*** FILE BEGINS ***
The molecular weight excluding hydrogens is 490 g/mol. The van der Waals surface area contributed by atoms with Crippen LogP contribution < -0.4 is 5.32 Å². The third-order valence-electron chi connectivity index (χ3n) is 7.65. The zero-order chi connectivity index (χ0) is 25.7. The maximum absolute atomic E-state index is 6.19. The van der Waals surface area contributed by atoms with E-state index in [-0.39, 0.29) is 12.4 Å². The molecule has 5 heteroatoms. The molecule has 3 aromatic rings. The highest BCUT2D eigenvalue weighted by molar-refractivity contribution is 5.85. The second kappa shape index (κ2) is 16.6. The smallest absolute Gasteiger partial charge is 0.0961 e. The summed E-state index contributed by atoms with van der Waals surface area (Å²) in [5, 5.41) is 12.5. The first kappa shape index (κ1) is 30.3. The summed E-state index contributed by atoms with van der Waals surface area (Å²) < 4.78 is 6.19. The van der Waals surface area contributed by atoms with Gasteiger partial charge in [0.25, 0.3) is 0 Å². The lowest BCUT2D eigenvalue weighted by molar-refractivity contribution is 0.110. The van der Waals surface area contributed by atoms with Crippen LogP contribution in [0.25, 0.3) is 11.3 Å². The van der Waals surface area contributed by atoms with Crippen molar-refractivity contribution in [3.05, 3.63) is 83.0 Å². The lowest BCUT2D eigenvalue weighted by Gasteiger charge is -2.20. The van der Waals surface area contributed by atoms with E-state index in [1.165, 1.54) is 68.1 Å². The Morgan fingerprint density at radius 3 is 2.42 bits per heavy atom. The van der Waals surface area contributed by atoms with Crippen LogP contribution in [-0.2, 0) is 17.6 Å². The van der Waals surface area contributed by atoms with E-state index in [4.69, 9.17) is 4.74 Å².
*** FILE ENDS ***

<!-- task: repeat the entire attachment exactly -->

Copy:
The molecular weight excluding hydrogens is 490 g/mol. The van der Waals surface area contributed by atoms with Crippen LogP contribution < -0.4 is 5.32 Å². The third-order valence-electron chi connectivity index (χ3n) is 7.65. The zero-order chi connectivity index (χ0) is 25.7. The maximum absolute atomic E-state index is 6.19. The van der Waals surface area contributed by atoms with E-state index in [-0.39, 0.29) is 12.4 Å². The molecule has 5 heteroatoms. The molecule has 3 aromatic rings. The highest BCUT2D eigenvalue weighted by molar-refractivity contribution is 5.85. The second kappa shape index (κ2) is 16.6. The smallest absolute Gasteiger partial charge is 0.0961 e. The summed E-state index contributed by atoms with van der Waals surface area (Å²) in [5, 5.41) is 12.5. The first kappa shape index (κ1) is 30.3. The summed E-state index contributed by atoms with van der Waals surface area (Å²) < 4.78 is 6.19. The van der Waals surface area contributed by atoms with Gasteiger partial charge in [0.25, 0.3) is 0 Å². The lowest BCUT2D eigenvalue weighted by molar-refractivity contribution is 0.110. The van der Waals surface area contributed by atoms with Crippen LogP contribution in [0.25, 0.3) is 11.3 Å². The van der Waals surface area contributed by atoms with Crippen molar-refractivity contribution in [3.05, 3.63) is 83.0 Å². The lowest BCUT2D eigenvalue weighted by Gasteiger charge is -2.20. The van der Waals surface area contributed by atoms with E-state index in [1.165, 1.54) is 68.1 Å². The Morgan fingerprint density at radius 3 is 2.42 bits per heavy atom. The van der Waals surface area contributed by atoms with Crippen LogP contribution in [-0.2, 0) is 17.6 Å². The van der Waals surface area contributed by atoms with E-state index in [4.69, 9.17) is 4.74 Å².